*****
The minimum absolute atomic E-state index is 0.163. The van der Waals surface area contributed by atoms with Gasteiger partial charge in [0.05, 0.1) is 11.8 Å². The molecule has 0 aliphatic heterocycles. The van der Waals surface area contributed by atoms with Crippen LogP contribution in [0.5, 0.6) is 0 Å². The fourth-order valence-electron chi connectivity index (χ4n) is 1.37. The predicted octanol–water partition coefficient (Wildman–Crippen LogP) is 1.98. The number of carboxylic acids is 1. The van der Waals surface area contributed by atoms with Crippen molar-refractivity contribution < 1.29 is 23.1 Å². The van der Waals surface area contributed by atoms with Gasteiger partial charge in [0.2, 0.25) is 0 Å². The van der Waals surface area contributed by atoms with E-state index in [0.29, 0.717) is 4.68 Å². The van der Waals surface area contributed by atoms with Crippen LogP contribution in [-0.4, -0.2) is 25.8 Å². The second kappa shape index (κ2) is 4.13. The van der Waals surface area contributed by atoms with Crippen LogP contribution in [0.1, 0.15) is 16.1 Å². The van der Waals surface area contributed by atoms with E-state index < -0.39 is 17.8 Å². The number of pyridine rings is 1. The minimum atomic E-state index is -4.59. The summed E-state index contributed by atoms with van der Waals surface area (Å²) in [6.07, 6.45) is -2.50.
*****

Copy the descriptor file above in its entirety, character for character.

The minimum absolute atomic E-state index is 0.163. The van der Waals surface area contributed by atoms with Gasteiger partial charge in [0.05, 0.1) is 11.8 Å². The molecule has 0 aliphatic heterocycles. The van der Waals surface area contributed by atoms with Crippen LogP contribution in [0.5, 0.6) is 0 Å². The fourth-order valence-electron chi connectivity index (χ4n) is 1.37. The predicted octanol–water partition coefficient (Wildman–Crippen LogP) is 1.98. The number of carboxylic acids is 1. The van der Waals surface area contributed by atoms with Crippen molar-refractivity contribution < 1.29 is 23.1 Å². The van der Waals surface area contributed by atoms with Gasteiger partial charge in [0.2, 0.25) is 0 Å². The van der Waals surface area contributed by atoms with E-state index in [0.29, 0.717) is 4.68 Å². The van der Waals surface area contributed by atoms with Crippen LogP contribution in [-0.4, -0.2) is 25.8 Å². The second kappa shape index (κ2) is 4.13. The van der Waals surface area contributed by atoms with Crippen LogP contribution in [0.1, 0.15) is 16.1 Å². The van der Waals surface area contributed by atoms with E-state index < -0.39 is 17.8 Å². The number of pyridine rings is 1. The minimum atomic E-state index is -4.59. The summed E-state index contributed by atoms with van der Waals surface area (Å²) in [6.07, 6.45) is -2.50.